Scope of the DAA
The DAA regulates all digital assets regardless of the technology on which they are based. The DAA defines a digital asset as a digital record of value that can be bought, sold, exchanged or transferred, and that can be used as a medium of exchange or for investment purposes.
The DAA recognises two types of digital assets:
- virtual currencies – defined as a type of digital asset that is not issued and whose value is not guaranteed by the central bank or other public authority, which is not necessarily tied to a legal tender and has no legal status of money or currency, but is accepted by individuals or legal persons as a means of exchange and can be bought, sold, exchanged, transmitted and stored electronically; and
- digital tokens – defined as any intangible property right that in digital form represents one or more other property rights.
The DAA also recognises the concept of digital assets mining, but this area is excluded from the scope of the DAA.
The government authority with competence over virtual currencies is the National Bank of Serbia ("NBS"), while the authority with competence over digital tokens is the Serbian Securities Commission ("SEC").
The DAA makes it explicit that the Republic of Serbia, the NBS, the SEC or any other authority will not in any way guarantee the value of digital assets and will not be liable for damage that may occur as a result of digital assets transactions.
Overview of key provisions
Some of the key concepts and solutions recognised and implemented by the DAA are:
- digital assets can be issued with or without a "white paper", which is defined as a document published during the issuance of digital assets that contains information about the digital assets, the issuer of the digital assets and the potential risks;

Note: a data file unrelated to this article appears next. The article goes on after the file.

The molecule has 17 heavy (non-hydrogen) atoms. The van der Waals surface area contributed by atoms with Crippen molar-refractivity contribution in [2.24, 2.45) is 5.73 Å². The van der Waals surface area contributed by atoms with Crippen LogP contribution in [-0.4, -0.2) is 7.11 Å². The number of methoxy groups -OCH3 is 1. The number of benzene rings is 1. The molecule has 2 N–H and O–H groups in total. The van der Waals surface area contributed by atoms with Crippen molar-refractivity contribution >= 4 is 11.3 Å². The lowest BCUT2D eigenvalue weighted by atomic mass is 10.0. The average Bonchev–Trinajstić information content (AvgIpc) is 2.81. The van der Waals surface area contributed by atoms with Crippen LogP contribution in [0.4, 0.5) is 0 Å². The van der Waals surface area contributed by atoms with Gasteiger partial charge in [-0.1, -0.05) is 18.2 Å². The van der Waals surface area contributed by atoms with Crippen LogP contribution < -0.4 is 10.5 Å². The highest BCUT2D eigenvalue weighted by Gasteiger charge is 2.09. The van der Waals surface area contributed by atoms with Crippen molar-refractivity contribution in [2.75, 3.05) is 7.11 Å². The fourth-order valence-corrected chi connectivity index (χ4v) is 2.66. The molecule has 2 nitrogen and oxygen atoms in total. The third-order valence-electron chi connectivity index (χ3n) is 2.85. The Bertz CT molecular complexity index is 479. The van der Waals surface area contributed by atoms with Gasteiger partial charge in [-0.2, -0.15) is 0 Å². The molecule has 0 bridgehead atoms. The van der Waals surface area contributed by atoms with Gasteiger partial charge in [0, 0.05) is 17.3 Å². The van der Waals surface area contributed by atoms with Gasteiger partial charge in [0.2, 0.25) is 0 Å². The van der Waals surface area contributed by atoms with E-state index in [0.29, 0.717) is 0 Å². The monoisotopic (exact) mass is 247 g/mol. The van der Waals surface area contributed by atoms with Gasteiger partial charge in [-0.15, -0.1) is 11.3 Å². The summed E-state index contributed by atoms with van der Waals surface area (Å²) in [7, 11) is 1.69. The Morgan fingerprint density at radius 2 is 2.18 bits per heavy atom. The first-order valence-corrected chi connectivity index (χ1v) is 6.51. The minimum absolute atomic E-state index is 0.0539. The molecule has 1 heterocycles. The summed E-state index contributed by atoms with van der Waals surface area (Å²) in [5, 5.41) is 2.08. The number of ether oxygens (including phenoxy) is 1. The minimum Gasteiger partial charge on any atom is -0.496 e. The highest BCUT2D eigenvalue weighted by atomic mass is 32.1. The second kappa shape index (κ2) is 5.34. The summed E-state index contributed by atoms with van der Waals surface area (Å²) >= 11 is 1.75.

- the advertising of initial public offerings without an approved white paper is permitted only if it satisfies certain conditions prescribed by the DAA or if it complies with the future bylaws to be adopted by the NBS and/or the SEC;
- secondary and OTC trading are allowed with or without an intermediary, and the use of smart contracts is explicitly allowed for secondary trading;
- digital assets services providers must be incorporated in Serbia and hold the appropriate NBS/SEC licences;
- a pledge may be established over digital assets, but it must be registered with the service provider specifically licensed to operate a digital asset pledge register;
- parties may enter into a fiduciary agreement for securing receivables or for other purposes.
Penalties for non-compliance with the DAA are set to range between RSD 100,000 and RSD 5,000,000 (approx. EUR 800 – 43,000) or up to 10 % of annual turnover for the preceding financial year, whichever is higher.
If any entity or person provides services related to digital assets without a licence, they may be fined up to RSD 5,000,000 (approx. EUR 43,000) or up to 20 % of annual turnover for the preceding financial year, whichever is higher.
Individuals engaged in insider dealing or market manipulation may also be criminally liable (with a prison term of five to eight years and a fine).